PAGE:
2024 KCP Application
Customers & Partnerships
Primary Project Category:
Secondary Project Category:
Carbon Sinks (Natural & Engineered)
Social & Cultural Pathways
Transport and Mobility
Project Summary / Description:
Estuaries and other coastal wetlands are the most threatened and least studied ecosystems in the Gulf of California, and their high scenic value has driven tourism developments, marinas, salt mining, and shrimp farms. The objective of this project is to develop knowledge that facilitates the understanding and its contribution as a blue carbon ecosystem in the mitigation of climate change and quantification of carbon and potentially market mechanisms for it, decision making for its use and conservation, particularly in the knowledge, attitudes and practices of its users, the ecological processes and relative impact on the adjacent marine environment, particularly the role that these wetlands play as finfish and shellfish nursery areas. The project will deliver a Project Document according to guidelines and methodologies to register it into a standard like Verra, CAR or Gold Standard, in order to generate Verified Carbon Units (VCUs) to be traded on voluntary carbon markets.
Regions of Operations:
Best Estimate of GHG Avoidance/Reduction of This Project (Tonnes CO2 Equivalent/Year):
Impact on Underrepresented Groups:
CEDO Intercultural promotes the conservation, restoration and sustainable use of biological diversity with local communities, authorities at the three levels of government, and the general public, with the goal of reducing natural and anthropogenic threats to species and landscapes. This is done primarily through enabling and empowering voluntary and effective action on the part of individuals, communities, businesses, and governments working in collaboration. We foster participatory conservation of our region's biocultural heritage by using and promoting tools such as citizen science and community monitoring, partnerships for sustainability, and NaturArte, our ecotourism and experiential learning program. We believe that community development and prosperity in the Northern Gulf of California are best achieved through empowerment of citizens to manage their natural resources sustainably, strengthen their local economy through best fishing practices, understand legal frameworks, and organize community-based actions. CEDO Intercultural enables communities to increase control over the factors, decisions and actions that shape their lives by addressing social, cultural, political, economic and environmental determinants that underpin well-being. Our efforts focus on providing assistance, building capacity and facilitating partnerships with other sectors in finding solutions to their common challenges. We catalyze community empowerment through self-management for well-being. CEDO helps to build the capacity of our region‚ most vulnerable communities to achieve well-being by securing their biocultural heritage in an orderly and legal manner. Since 2005 we have worked with various community groups from Bah a Adair, Bah a San Jorge and Estero Mor√∫a, implementing various conservation and resource use strategies that have allowed us to implement ecosystem management actions such as: the designation of Ramsar sites in Bah a Adair and Bah a San Jorge, destination agreements in favor of CONANP in Bah a Adair and in favor of the municipality of Puerto Pe√±asco in the Mor√∫a estuary, biological monitoring and surveillance of resources and community business development in Bah a Adair, Bah a San Jorge and Estuary Morua, among others. In 2006, we began working with some communities of the Corridor in the monitoring of fishing resources, education for young people, and the promotion of small businesses with women and other community groups, mainly in the Mor√∫a estuary, forming small community work groups in each wetland. Since 2011 we have been working with ejidatarios (land owners) from Bah a Ada r and fishermen and women from Bah a San Jorge who have managed to form organized, structured and prepared groups, collaborating in the biological monitoring of priority species such as the sea rooster (Sternulla antillarum) and sea lion (Zalophus californianus). Also in 2016, an Intercommunity Wetland Group was formed with representatives of the Corridor communities who have joined the Corridor management team and who, together with the Intercommunity Riverside Group and the Technical Experts and Nucleus of Authorities groups, are making decisions. increasingly informed and consensual.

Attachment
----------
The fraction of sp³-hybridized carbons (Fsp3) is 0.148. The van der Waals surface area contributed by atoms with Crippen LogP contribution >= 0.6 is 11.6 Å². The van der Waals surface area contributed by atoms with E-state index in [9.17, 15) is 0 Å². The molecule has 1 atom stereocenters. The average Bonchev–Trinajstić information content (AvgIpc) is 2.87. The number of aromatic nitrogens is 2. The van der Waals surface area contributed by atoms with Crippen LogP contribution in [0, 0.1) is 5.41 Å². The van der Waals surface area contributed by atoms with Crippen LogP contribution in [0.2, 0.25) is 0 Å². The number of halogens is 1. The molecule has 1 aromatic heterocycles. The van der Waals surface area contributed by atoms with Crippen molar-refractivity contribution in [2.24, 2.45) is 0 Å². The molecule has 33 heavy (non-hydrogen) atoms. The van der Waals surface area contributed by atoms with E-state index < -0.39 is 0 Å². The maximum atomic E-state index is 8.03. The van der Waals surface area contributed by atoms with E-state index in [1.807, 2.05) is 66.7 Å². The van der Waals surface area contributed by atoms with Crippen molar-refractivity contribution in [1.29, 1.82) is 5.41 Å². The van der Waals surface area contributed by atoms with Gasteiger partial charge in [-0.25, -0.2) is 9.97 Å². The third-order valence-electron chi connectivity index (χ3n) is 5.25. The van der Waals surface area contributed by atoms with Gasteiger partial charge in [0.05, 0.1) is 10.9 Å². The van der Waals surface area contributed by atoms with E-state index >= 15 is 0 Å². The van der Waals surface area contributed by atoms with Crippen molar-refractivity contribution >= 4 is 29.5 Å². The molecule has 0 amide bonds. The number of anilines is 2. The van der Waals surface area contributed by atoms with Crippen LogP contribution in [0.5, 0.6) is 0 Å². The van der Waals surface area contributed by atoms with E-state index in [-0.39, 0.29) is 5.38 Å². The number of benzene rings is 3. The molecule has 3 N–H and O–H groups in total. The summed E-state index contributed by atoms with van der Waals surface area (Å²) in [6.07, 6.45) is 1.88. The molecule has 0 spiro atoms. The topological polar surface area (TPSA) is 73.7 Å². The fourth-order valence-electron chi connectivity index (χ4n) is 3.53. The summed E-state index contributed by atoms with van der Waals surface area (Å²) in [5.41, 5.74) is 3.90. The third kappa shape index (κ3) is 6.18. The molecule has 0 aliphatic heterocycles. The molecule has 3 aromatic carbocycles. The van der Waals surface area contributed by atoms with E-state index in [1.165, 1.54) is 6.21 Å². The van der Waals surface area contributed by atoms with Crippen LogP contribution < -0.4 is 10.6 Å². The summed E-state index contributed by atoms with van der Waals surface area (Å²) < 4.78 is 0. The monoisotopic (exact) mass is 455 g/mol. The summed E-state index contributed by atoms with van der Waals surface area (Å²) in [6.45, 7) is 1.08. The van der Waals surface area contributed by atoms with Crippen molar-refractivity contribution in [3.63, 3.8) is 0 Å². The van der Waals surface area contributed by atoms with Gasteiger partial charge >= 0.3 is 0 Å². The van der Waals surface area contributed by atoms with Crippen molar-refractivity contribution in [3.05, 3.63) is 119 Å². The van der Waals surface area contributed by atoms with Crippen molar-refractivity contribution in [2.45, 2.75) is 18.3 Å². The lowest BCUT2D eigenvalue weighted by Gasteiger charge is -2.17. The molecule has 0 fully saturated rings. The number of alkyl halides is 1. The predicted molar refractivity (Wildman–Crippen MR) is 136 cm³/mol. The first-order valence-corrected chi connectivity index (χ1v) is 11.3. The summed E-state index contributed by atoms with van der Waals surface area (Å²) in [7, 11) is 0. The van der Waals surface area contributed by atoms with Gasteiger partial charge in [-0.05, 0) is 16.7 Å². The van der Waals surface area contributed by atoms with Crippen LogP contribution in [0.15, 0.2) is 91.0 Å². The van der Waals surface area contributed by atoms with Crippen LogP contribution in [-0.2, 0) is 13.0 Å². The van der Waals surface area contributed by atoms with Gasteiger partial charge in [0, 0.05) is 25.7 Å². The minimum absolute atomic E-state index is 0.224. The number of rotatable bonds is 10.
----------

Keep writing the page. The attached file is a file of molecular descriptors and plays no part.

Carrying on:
Research or Economic Modeling
Measurement, Reporting & Validation